Speaker: David Finger
Date and time: Thursday, May 29, 2014, 15:00 GMT Summer Time (UTC +01:00)
Abstract: The quantification of snow, glacier and rainwater contribution to runoff in mountain streams is of major importance in order to anticipate adequate water management of hydropower reservoirs. While seasonal glacier melt contribution depends on general meteorological conditions during the summer months, snow cover is governed by winter precipitation and spring temperatures and direct runoff depends on rainfall patterns (e.g Crochet 2013). Besides direct field investigation such as chemical fingerprints in water samples and artificial tracer experiments (e.g. Finger et al., 2013), the contribution and prediction of snow, glacier and rain can also be estimated and predicted with hydrological models, given that the modeling accounts adequately for snow-, glacier and rainwater runoff. In this presentation we will present an overview of half a decade of research on multi-variable calibration techniques to estimate runoff composition using physically based, distributed models and conceptual lumped models. We will first present the multi variable calibration technique using satellite derived snow cover images, seasonal glacier mass balances and discharge data (Finger et al., 2011), then show how the technique can be used to identify significant impacts of climate change on hydropower production (Finger et al., 2012) and finally demonstrate how modelling technique can be used to enhance estimates of seasonal snow, glacier and rain runoff (Finger et al., 2014). Most of the study sites presented are located in Switzerland: i) Rhoneglacier (39km2; ~50% glaciation), ii) Vispervalley (778 km2; ~29% glaciation), iii) Hinterrhein (53km2; ~17% glaciation) and iv) Silvretta glacier (103km2; ~8% glaciation). Nevertheless, the modelling approach can be applied to any mountainous area in the world. Currently we are developing methods to use the presented techniques for short-term, medium-term and seasonal predictions. Our presentation will conclude with an outlook on how the hydrological predictions could be used for flood risk warnings and enhanced management of hydropower reservoirs.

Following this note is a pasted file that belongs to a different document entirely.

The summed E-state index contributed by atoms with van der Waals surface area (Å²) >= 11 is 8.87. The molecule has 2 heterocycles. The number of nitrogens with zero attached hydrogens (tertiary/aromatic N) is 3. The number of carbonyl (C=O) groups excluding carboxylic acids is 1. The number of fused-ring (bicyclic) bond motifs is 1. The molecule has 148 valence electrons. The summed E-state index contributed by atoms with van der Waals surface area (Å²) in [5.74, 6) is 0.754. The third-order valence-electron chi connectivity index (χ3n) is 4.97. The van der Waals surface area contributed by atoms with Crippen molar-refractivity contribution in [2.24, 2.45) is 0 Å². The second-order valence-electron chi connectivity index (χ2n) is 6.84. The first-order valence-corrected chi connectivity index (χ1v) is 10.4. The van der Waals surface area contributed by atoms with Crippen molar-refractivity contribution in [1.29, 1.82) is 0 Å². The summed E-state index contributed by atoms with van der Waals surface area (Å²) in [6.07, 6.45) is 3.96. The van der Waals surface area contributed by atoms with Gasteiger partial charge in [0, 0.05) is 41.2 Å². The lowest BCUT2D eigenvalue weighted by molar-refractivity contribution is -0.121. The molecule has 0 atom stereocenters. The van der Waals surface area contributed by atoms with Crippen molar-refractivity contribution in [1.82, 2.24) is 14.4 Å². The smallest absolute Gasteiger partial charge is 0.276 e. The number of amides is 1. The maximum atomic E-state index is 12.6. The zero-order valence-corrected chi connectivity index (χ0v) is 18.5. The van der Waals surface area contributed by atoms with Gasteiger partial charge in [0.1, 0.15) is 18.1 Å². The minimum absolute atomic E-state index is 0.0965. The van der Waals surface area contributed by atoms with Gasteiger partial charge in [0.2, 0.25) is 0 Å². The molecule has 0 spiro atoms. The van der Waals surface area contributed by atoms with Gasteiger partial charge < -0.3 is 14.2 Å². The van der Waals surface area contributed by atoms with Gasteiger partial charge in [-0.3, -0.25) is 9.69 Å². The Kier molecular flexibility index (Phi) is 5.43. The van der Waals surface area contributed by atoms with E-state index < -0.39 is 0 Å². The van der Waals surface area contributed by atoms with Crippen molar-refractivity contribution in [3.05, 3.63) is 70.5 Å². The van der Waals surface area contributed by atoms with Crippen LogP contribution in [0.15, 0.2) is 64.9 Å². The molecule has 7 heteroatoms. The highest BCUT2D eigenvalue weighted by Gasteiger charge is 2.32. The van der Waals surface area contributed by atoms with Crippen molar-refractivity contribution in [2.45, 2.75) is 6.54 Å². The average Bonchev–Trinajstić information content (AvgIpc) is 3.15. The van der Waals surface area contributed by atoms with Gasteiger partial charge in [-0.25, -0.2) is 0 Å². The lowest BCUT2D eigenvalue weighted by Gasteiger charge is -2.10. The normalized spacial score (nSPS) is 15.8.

Crochet, P (2013). Sensitivity of Icelandic river basins to recent climate variations. Jökull, 71-90, No. 63.
Finger, D., M. Vis and J. Seibert (2014). The value of data availability versus model complexity to estimate snow, glacier and rain water in mountain streams. EGU General Assembly 2014. http://meetingorganizer.copernicus.org/EGU2014/EGU2014-1122.pdf
Finger, D., A. Hugentobler, M. Huss, A. Voinesco, H.R. Wernli, D. Fischer, E. Weber, P-Y. Jeannin, M. Kauzlaric, A. Wirz, T. Vennemann, F. Hüsler, B. Schädler, and R. Weingartner (2013). Identification of glacial melt water runoff in a karstic environment and its implication for present and future water availability. Hydrol. Earth Syst. Sci. Discuss. 10, 1-45, doi: 10.5194/hessd-10-1-2013.
Finger, D., Heinrich, G., Gobiet, A., and Bauder, A.: Projections of future water resources and their uncertainty in a glacierized catchment in the Swiss Alps and the subsequent effects on hydropower production during the 21st century, Water Resources Research, 48, doi: 10.1029/2011wr010733, W02521, 2012.
Finger, D., Pellicciotti, F., Konz, M., Rimkus, S., and Burlando, P.: The value of glacier mass balance, satellite snow cover images, and hourly discharge for improving the performance of a physically based distributed hydrological model, Water Resources Research, 47, doi: W07519, 10.1029/2010wr009824, 2011.